My first post-college big girl job was great. Glamourous, fun, paid well. It was a sexy job to talk about, but three years ago today I walked away from it.
Why? If people ask, I usually give a delightfully vague, “my boss was a jerk.” Or, in a more professional setting (like when I was asked during interviews), it was, “it wasn’t a good corporate culture fit.” Sometimes I even blamed the fact that it was a small, struggling company that was always handing out salary cuts, which was true, but not the real reason.
I left because for a year and a half of the two and a half years I was there, my boss – “the jerk” – was sexually harassing me. Well, it felt like sexual harassment AND it felt like an affair. There were so many layers to it and none of them was black or white. I wasn’t innocent, but it was inappropriate. I was young (just a babe at 22), completely green in the business world and he was my boss and the president of the company, in fact.
It started with him taking me to lunch then playful emails then flirting, sexual flirting and the looks then the touching. It stopped there, we never had sex, but the looking and touching was enough to make me feel awful, but powerless with nowhere to go.
I learned a lot from that job. I learned that using looks and my sexuality is the way to get ahead. I believed for a long time that I got the job because he had a crush on me when I was an intern and that all subsequent jobs will be given to me for similar reasons. I still don’t completely UNbelieve that. I learned that a tight ass keeps the boss happy and you want to keep the boss happy. I learned that flirting is the most important work skill to have.
Finally, after a year and a half of being upset with myself about it, of sitting in my car for 10 minutes before going into the office and facing eight hours with this man who I was allowing to trample my spirit daily, I learned something better.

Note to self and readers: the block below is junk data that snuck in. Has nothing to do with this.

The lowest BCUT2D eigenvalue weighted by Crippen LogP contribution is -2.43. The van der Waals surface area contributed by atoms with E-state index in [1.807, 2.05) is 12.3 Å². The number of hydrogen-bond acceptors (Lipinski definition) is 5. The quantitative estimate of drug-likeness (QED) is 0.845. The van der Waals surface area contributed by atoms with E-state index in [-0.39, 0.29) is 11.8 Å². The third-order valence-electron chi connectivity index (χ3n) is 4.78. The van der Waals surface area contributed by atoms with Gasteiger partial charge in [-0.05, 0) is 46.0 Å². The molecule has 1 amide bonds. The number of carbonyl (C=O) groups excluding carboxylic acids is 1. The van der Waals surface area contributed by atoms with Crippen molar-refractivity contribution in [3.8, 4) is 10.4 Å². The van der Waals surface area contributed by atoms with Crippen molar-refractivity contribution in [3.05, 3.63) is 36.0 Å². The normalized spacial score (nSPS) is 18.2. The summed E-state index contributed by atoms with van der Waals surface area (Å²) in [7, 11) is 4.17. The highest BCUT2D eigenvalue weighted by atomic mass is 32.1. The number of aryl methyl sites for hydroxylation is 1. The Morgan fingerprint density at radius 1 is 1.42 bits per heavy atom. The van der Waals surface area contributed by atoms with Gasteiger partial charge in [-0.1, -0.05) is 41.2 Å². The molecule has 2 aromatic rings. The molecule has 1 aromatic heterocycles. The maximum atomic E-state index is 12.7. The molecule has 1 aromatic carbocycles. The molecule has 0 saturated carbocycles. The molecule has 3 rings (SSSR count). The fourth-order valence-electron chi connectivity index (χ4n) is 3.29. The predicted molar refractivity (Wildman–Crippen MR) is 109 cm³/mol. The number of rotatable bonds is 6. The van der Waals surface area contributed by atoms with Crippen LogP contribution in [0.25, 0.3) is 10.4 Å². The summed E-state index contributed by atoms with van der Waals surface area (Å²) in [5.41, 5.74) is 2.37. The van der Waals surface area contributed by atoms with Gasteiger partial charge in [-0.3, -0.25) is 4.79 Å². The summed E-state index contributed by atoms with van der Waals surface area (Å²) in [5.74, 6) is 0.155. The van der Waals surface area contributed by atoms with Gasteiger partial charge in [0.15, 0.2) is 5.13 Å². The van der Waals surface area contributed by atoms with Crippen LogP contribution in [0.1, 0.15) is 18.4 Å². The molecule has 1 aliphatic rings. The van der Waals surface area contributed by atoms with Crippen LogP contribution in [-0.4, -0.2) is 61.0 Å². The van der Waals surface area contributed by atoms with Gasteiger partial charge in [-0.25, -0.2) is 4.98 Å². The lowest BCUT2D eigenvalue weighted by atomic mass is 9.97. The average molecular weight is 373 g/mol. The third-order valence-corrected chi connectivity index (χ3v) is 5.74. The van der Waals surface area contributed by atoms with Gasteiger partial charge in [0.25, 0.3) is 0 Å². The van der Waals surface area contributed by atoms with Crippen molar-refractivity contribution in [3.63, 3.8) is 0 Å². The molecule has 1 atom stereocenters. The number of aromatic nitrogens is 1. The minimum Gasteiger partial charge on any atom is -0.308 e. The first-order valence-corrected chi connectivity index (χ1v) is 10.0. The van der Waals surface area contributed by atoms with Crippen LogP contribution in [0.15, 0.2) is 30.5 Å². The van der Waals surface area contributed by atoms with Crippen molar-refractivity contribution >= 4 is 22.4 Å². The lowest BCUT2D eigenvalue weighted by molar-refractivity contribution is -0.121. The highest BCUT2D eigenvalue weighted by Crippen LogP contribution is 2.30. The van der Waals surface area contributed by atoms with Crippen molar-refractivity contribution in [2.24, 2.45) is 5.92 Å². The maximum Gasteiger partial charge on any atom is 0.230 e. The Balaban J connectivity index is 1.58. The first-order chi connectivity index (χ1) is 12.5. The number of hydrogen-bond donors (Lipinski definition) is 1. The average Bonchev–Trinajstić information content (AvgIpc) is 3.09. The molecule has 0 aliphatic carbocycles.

I learned that I’m stronger than I thought. That if I want something to change, I can change it. That I can choose the type of person I am. As cheesy as it is, I drew a lot of strength from Rascal Flatts’ Stand and Carrie Underwood’s Wasted.
I thought every day would be the day I quit and finally they announced salary cuts (again). I saw that open door and ran through it. It gave me a good cover story with them, friends and family and future employers (although, it still didn’t make very much sense that I turned down a job and some kind of salary for absolutely nothing). I knew the real reason and my boss did too.
I spent the summer unemployed, building a relationship with a new interest, reading Twilight (for shame), running, hanging out by the pool, writing, painting my nails (honestly, that’s when I picked up my nail polish habit and I don’t think my tips have been uncolored for more than a day since).
I spent the last three years becoming the kind of person who I want to be. The kind of person who works hard, stands up for herself and what is right.
I sometimes wonder what it would be like if I stayed, well, if the situation was different and I had stayed. High-powered marketing exec at just 26 years old? Maybe, but I’m happy for all the lessons I’ve learned in the last three years and although I wouldn’t have picked this to be part of the story of how I got here, I’m happy with my life as it is now.